Racial healing and harmony at center of ‘Driving Miss Daisy’ at Bristol Riverside
By Michael Elkin
Alfred Uhry’s softly theatrical albeit powerful road map of the human heart, “Driving Miss Daisy,” mirrors a microcosmic reflection on race relations as filtered through the feisty, if unlikely, friendship of a wealthy Southern Jewish dowager and her African-American chauffeur.
Set over a 25-year span beginning in 1948, and first staged off-Broadway in 1987, this Pulitzer Prize-winning period piece nevertheless fits today’s racially-tinged times to a Model T.
Make that a Packard. Because it is that classic car that leads to a crash course in race relations for Miss Daisy. When this anything but genteel grand dame of Atlanta proves hell on wheels, an accident waiting to happen — and it does — her son, Boolie, forces her hand — away from the steering wheel, hiring Hoke, a chauffeur, to shuttle his 72-year-old, running-at-the-mouth mother around town.
This tender theatrical tapestry — interwoven strands of sentiment and senseless acts of history that has won hearts and awards (as well as Oscars for the 1989 movie version) — has pulled into the Bristol Riverside Theatre, where it’s stationed through Feb. 12, timed to a heart-filled holiday which appropriately merits this valentine served up to the frailty of human understanding and interconnection.
This insightful look into society’s rear mirror reflects the uncivil and southern discomfort for blacks, as well as paying heed to the bias and searing prejudice targeting Jews, no matter their station in life. “Driving Miss Daisy” bears witness to a poxed portrait of America the Beautiful besmirched by the very visible and frightening frissons of racism and hatred that detract from the overall picture.
Can’t we all get along? Initially, no, not Daisy and Hoke, whose frenemy relationship is fraught with fights and undercurrents of misunderstandings as they circle each other with the vehicle’s bumpers serving as buffers between the two.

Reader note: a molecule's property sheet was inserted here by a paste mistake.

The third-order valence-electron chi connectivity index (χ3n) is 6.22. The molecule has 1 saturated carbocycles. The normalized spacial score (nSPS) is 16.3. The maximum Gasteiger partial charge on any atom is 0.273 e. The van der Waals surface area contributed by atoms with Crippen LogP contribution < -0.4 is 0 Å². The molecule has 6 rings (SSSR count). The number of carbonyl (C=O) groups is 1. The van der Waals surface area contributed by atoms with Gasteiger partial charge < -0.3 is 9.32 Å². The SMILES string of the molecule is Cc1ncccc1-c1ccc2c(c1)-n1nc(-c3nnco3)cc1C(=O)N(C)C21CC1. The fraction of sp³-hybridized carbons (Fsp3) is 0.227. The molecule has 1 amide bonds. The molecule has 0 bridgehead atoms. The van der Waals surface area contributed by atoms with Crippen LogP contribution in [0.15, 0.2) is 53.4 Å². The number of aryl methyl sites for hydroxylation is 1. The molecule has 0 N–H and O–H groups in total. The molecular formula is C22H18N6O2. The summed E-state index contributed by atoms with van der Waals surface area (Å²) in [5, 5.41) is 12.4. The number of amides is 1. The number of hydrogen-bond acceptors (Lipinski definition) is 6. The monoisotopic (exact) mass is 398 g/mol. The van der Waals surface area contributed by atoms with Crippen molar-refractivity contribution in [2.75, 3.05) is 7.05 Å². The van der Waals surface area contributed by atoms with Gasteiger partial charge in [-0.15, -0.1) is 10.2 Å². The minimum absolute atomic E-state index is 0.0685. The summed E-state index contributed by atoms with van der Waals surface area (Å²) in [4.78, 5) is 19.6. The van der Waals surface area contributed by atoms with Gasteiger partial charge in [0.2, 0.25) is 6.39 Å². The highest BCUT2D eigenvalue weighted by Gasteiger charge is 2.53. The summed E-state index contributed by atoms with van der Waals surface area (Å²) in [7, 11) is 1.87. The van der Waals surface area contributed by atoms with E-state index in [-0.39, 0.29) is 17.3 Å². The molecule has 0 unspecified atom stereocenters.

But, ultimately, it is what they share — the vulnerability that comes from being strangers in their own strange land, the kinship of interdependence that obliterates the line between driver and passenger — that forces their differences to be overridden by a friendship/love linking the Jewish matriarch made to feel overpowered by advancing age and her driver forever forced to take a back seat in a white man’s world.
Uhry’s charming chamber piece — a tale based on his own grandmother and her driver — gets a grand interpretation at the BRT, with a cast that drives the messages home intelligently and with incredible depth. The relationship between Miss Daisy and Hoke could seem hokum in other hands, but it is limned lovingly by Lucy Martin and Marvin Bell, high-octane talents totally immersed in their characters’ fragile and fading lives. Director Amy Kaissar obviously has her theatrical GPS perfectly attuned to the direction of the often unconventional paths the heart can chart for those seemingly lost in life.
As Boolie, the well-intentioned son who only wants the best for his mama — and a safe uneventful journey on her shopping adventures to the Piggly Wiggly — Michael Samuel Kaplan sparks empathy and admiration for a character not so much tied to his mother’s apron strings as slightly strangled by them. He plays “My Son the Put-Upon” splendidly.
Kudos, too, to Stivo Arnoczy, whose projection designs incorporating historical landmarks in African-American/Jewish relations, add to the big picture that this small ensemble drama projects beautifully.
Ultimately, “Driving Miss Daisy” pedals a need for racial healing and harmony in a way that offers hints of hope while understanding that the long and winding road to its destination remains an elusive one.